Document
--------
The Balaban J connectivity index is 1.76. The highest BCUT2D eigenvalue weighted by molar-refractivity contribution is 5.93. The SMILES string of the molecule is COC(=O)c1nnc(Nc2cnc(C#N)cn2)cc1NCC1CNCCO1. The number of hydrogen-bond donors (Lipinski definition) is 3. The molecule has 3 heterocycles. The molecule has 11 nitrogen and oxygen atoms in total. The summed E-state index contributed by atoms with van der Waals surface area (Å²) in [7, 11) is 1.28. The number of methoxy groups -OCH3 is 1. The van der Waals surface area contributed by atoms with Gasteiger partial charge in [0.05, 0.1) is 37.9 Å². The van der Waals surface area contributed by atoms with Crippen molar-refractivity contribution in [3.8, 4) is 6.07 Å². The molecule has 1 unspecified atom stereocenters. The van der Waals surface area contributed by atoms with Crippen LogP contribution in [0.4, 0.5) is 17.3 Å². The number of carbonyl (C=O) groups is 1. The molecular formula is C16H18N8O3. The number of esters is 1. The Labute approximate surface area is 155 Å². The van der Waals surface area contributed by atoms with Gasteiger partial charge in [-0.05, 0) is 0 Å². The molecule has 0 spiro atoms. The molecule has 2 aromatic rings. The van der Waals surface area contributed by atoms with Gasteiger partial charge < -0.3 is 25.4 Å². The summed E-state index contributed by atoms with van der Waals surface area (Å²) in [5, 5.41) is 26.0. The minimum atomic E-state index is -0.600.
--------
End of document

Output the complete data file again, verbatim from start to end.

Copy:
The Balaban J connectivity index is 1.76. The highest BCUT2D eigenvalue weighted by molar-refractivity contribution is 5.93. The SMILES string of the molecule is COC(=O)c1nnc(Nc2cnc(C#N)cn2)cc1NCC1CNCCO1. The number of hydrogen-bond donors (Lipinski definition) is 3. The molecule has 3 heterocycles. The molecule has 11 nitrogen and oxygen atoms in total. The summed E-state index contributed by atoms with van der Waals surface area (Å²) in [7, 11) is 1.28. The number of methoxy groups -OCH3 is 1. The van der Waals surface area contributed by atoms with Gasteiger partial charge in [0.05, 0.1) is 37.9 Å². The van der Waals surface area contributed by atoms with Crippen molar-refractivity contribution in [3.8, 4) is 6.07 Å². The molecule has 1 unspecified atom stereocenters. The van der Waals surface area contributed by atoms with Crippen LogP contribution in [0.4, 0.5) is 17.3 Å². The number of carbonyl (C=O) groups is 1. The molecular formula is C16H18N8O3. The number of esters is 1. The Labute approximate surface area is 155 Å². The van der Waals surface area contributed by atoms with Gasteiger partial charge in [-0.05, 0) is 0 Å². The molecule has 0 spiro atoms. The molecule has 2 aromatic rings. The van der Waals surface area contributed by atoms with Gasteiger partial charge < -0.3 is 25.4 Å². The summed E-state index contributed by atoms with van der Waals surface area (Å²) in [5, 5.41) is 26.0. The minimum atomic E-state index is -0.600.